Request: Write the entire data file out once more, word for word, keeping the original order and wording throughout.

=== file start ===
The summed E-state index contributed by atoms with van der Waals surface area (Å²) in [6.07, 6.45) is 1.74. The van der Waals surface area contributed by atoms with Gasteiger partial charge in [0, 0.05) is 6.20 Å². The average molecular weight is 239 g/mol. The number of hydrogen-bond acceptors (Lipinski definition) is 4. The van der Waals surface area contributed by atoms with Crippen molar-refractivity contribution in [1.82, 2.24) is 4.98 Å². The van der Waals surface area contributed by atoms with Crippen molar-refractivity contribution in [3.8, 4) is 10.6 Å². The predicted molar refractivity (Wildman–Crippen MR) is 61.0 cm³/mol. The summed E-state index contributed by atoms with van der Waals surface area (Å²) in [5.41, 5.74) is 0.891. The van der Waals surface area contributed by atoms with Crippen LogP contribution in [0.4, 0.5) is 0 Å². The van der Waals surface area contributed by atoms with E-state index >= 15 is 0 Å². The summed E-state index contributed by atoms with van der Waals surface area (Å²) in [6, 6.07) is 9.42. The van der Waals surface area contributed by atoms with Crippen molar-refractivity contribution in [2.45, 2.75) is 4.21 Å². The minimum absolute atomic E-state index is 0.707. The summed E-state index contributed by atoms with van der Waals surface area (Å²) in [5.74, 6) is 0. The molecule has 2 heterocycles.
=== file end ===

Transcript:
The summed E-state index contributed by atoms with van der Waals surface area (Å²) in [6.07, 6.45) is 1.74. The van der Waals surface area contributed by atoms with Gasteiger partial charge in [0, 0.05) is 6.20 Å². The average molecular weight is 239 g/mol. The number of hydrogen-bond acceptors (Lipinski definition) is 4. The van der Waals surface area contributed by atoms with Crippen molar-refractivity contribution in [1.82, 2.24) is 4.98 Å². The van der Waals surface area contributed by atoms with Crippen molar-refractivity contribution in [3.8, 4) is 10.6 Å². The predicted molar refractivity (Wildman–Crippen MR) is 61.0 cm³/mol. The summed E-state index contributed by atoms with van der Waals surface area (Å²) in [5.41, 5.74) is 0.891. The van der Waals surface area contributed by atoms with Crippen LogP contribution in [0.4, 0.5) is 0 Å². The van der Waals surface area contributed by atoms with E-state index >= 15 is 0 Å². The summed E-state index contributed by atoms with van der Waals surface area (Å²) in [6, 6.07) is 9.42. The van der Waals surface area contributed by atoms with Crippen molar-refractivity contribution in [2.45, 2.75) is 4.21 Å². The minimum absolute atomic E-state index is 0.707. The summed E-state index contributed by atoms with van der Waals surface area (Å²) in [5.74, 6) is 0. The molecule has 2 heterocycles.